The Patient Protection and Affordable Care Act ("ACA") became the law on March 23, 2010. Despite the five years that have passed since it was enacted, there remains much confusion and uncertainty surrounding the ACA and what businesses must do to comply with it. This is a cause for concern because many businesses have failed to realize that they are subject to the ACA.
Certain employers, called "Applicable Large Employers," are subject to the Employer Shared Responsibility provisions (also known as the "Employer Mandate") under Section 4980 of the Internal Revenue Code. Below is list of 10 straightforward questions all "Applicable Large Employers" should be able to answer without hesitation. If you or your business is an Applicable Large Employer, and you cannot answer the following questions, you should contact a legal or tax professional to ensure you are ready for your ACA obligations.
The Employer Mandate applies to "Applicable Large Employers." What is an Applicable Large Employer?
As defined in the ACA, an "Applicable Large Employer" is an employer that employed 50 or more full-time employees, including full-time equivalent employees, during the prior year.
What is the definition of a full-time employee?
For purposes of the Employer Mandate, a full-time employee is one who works at least 30 hours per week in a calendar month.
True or False: The Employer Mandate was delayed until 2016.
This is a trick question—the answer is: It depends. Applicable Large Employers with 100 or more full-time employees, including full-time equivalent employees, are not eligible for a delay, and the Employer Mandate went into effect on January 1, 2015.
Applicable Large Employers with 50-99 full-time employees may be eligible for transition relief through January 2016. In order to qualify for transition relief, the Applicable Large Employer must certify that it:
- Employed, on average, at least 50 full-time employees, including full-time equivalents, but fewer than 100 during 2014;
- Did not reduce the size of the workforce in order to qualify for transition relief; and,
- Will maintain, and not reduce, the health coverage offered to its employees, if any, as of February 9, 2014.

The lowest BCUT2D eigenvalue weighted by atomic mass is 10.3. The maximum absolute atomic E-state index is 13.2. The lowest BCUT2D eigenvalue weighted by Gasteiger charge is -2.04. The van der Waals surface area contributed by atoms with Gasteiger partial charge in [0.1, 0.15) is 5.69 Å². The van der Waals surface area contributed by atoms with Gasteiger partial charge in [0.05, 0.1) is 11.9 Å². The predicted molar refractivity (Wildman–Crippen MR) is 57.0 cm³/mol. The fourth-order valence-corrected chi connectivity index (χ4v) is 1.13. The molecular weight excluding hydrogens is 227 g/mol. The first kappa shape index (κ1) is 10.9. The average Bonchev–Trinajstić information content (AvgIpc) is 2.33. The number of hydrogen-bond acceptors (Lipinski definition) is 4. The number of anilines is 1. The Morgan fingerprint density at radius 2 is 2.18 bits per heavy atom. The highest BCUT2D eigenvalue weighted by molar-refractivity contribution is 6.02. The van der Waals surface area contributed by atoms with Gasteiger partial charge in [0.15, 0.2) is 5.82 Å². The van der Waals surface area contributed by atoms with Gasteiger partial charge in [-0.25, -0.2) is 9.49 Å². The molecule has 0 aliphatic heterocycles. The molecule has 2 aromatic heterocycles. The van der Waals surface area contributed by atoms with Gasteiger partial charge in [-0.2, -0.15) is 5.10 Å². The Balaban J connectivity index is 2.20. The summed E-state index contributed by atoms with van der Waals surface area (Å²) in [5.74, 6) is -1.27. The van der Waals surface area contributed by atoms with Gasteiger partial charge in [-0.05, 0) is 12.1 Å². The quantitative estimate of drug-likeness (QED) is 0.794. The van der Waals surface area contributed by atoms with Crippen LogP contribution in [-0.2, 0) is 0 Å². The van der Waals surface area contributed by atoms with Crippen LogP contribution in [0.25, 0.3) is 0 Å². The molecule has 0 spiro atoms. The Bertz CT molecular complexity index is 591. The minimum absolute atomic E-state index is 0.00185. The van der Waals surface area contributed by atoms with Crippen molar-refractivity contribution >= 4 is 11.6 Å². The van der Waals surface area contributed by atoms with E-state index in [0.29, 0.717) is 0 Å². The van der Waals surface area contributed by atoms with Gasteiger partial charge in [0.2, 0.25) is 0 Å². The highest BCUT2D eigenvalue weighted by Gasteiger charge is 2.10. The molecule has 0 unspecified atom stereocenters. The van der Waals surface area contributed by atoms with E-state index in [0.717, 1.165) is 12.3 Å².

Does the definition of "dependent" include a spouse?
No, a dependent in terms of the Employer Mandate does not include a spouse. The Employer Mandate states that Applicable Large Employers must offer affordable health coverage that meets minimum value to all full-time employees and their dependents (not including a spouse), or otherwise be subject to a penalty.
True or False: An employer with a "grandfathered" health plan does not have to comply with the Employer Mandate.
False. In general, a "grandfathered" health plan is one that was purchased on or before March 23, 2010 and that has remained substantially unchanged in terms of benefits and consumer costs. An Applicable Large Employer with a grandfathered group plan must still comply with the Employer Mandate.
Are non-profits and government entities exempt from the Employer Mandate?
No. All Applicable Large Employers are subject to the Employer Mandate, including non-profit and government entities.
May an employer reimburse an employee's individual health insurance premiums in lieu of providing a group health plan?
Generally, no. An employer that does not establish a health plan for its employees, but instead reimburses its employees for premiums that the employees pay for their own individual health plan coverage has created, in ACA terminology, an "employer payment plan." As further detailed in Internal Revenue Service ("IRS") Notice 2013-54, employer payment plans are subject to the ACA, and any such employer payment plan that fails to meet certain ACA requirements may be subject to a $100 per day tax for each employee receiving the reimbursement.
True or False: Small businesses are not subject to the Employer Mandate.
True. Only Applicable Large Employers are subject to the Employer Mandate.
What are the Applicable Large Employer reporting requirements?
Beginning with tax year 2015, Applicable Large Employers are required to:
- Report to the IRS the type of health coverage offered to full-time employees; and,
- Provide a similar statement to employees.
An applicable Large Employer must familiarize itself with IRS Form 1094-C and 1095-C to ensure it is accurately gathering all the information that must be reported to the IRS.
Should an employer with a health plan be concerned with provisions of the ACA other than those involving the Employer Mandate?
Yes! The Employer Mandate is only a portion of the ACA. Employers of all sizes must comply with market reform regulations, HIPAA obligations, ERISA compliance, and other employee benefit laws and regulations when implementing a health plan.
While it is likely not practical for all Applicable Large Employers to score 100% on this quick test, Applicable Large Employers (or someone advising the Applicable Large Employer) should answer most of these questions with ease. If you have difficulty answering some or most of these questions, you should consult your legal or tax professional to ensure your ACA compliance.
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This article is not intended to give, and should not be relied upon for, legal advice in any particular circumstance or fact situation. No action should be taken in reliance upon the information contained in this article without obtaining the advice of an attorney.
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